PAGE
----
Subject 6. Non-Recurring Items and Non-Operating Items

#cfa-level-1 #financial-reporting-and-analysis #non-recurring-non-operating-items #understanding-income-statement

The goal of analyzing an income statement is to derive an effective indicator to predict future earnings and cash flows. Net income includes the impact of non-recurring items, which are transitory or random in nature. Therefore, net income is not the best indicator of future income. Recurring pre-tax income from continuing operations represents the company's sustainable income and therefore should be the primary focus of analysis.

Segregating the results of recurring operations from those of non-recurring items facilitates the forecasting of future earnings and cash flows. Generally, analysts should exclude items that are non-recurring in nature when predicting a company's future earnings and cash flows. However, this does not mean that every non-recurring item in the income statement should be ignored. Management tends to label many items in the income statement as "non-recurring," especially those that reduce reported income. For the purpose of analysis, an important issue is to assess whether non-recurring items are really "non-recurring," regardless of their accounting labels.

There are four types of non-recurring items in an income statement.

1. Discontinued operations

Discontinued operations are not a component of persistent or recurring net income from continuing operations. To qualify, the assets, results of operations, and investing and financing activities of a business segment must be separable from those of the company. The separation must be possible physically and operationally, and for financial reporting purposes. Any gains or disposal will not contribute to future income and cash flows, and therefore can be reported only after disposal, that is - when realized.

  • Subsidiaries and investees also qualify as separate components.
  • Disposal of a portion of a business component does not qualify as discontinued operations. Instead, this is recorded as an unusual or infrequent item.

2. Extraordinary items

Extraordinary items are BOTH unusual in nature AND infrequent in occurrence, and material in amount. They must be reported separately (below the line) net of income tax.

Common examples are:

  • Expropriations by foreign governments.
  • Uninsured losses from earthquakes, eruptions, and tornadoes.

Note that gains and losses from the early retirement of debt used to be treated as extraordinary items; SFAS No. 145 now requires them to be treated as part of continuing operations.

3. Unusual or infrequent items

These are either unusual in nature OR infrequent in occurrence but not both. They may be disclosed separately (as a single-line item) as a component of income from continuing operations. They are reported pre-tax in the income statement and appear "above the line," while the other three categories are reported on an after-tax basis and "below the line" and excluded from net income from continuing operations.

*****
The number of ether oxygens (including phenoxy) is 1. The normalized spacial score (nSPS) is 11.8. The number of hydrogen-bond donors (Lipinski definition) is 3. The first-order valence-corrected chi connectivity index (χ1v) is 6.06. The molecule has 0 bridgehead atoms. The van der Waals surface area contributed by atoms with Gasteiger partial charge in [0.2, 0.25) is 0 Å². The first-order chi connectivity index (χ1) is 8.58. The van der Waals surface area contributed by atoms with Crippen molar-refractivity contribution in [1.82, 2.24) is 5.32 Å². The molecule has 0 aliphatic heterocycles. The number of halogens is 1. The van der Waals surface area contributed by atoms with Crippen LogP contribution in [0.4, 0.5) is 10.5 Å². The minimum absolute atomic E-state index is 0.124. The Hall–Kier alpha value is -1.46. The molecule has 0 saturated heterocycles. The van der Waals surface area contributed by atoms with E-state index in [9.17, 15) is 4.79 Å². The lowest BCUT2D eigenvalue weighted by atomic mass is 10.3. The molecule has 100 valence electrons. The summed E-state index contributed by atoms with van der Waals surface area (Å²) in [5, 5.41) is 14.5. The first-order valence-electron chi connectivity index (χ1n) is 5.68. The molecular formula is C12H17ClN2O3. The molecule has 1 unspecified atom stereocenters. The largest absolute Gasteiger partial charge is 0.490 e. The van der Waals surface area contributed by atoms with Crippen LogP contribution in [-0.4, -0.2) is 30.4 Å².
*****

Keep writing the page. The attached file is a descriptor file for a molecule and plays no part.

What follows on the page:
Common examples are:

  • Gains or losses from disposal of a portion of a business segment.
  • Gains or losses from sales of assets or investments in affiliates or subsidiaries.
  • Provisions for environmental remediation.
  • Impairment, write-offs, write-downs, and restructuring costs (such as those costs related to the integration of acquired companies).

4. Changes in accounting principles

Changes in accounting principles, such as from LIFO to another inventory method or from the percentage-of-completion method to the completed-contract method, can be either voluntary changes or changes mandated by new accounting standards. They are reported in the same manner as extraordinary items and discontinued operations. The cumulative impact on prior period earnings should be reported as a separate line item on the income statement on an after-tax basis. They are typically reported through retrospective application, which means that the financial statements for all fiscal years shown in a company's financial report are presented as if the newly adopted accounting principle had been used throughout the entire period.

Changes in accounting estimates, such as changes in asset lives or salvage value when recording depreciation expenses, are not considered changes in accounting principles. The impact of such a change is only prospective, and no retroactive or cumulative effects are recognized.

A change from an incorrect to an acceptable accounting method is treated as an error and its impact is reported as a prior period adjustment.

Non-operating Items: Investing and Financing Activities

Non-operating items are reported separately from operating items. For example, if a non-financial service company invests in equity or debt securities issued by another company, any interest, dividends, or profits from sales of these securities will be shown as non-operating income.


Non-recurring items should be scrutinized to assess whether they are truly "non-recurring." For example, gains or losses from the sale of fixed assets are classified as unusual or infrequent items. However, for a car rental company that retires part of its fleet of cars annually, such gains or losses are rather recurring in nature. Some non-recurring charges are, in fact, prior period expenses taken too late or future expenses taken too early. For example, asset write-downs may indicate that prior period depreciation or amortization changes were insufficient. Therefore, completely ignoring such non-recurring items in financial analysis may result in an overestimation of a company's earning trend.


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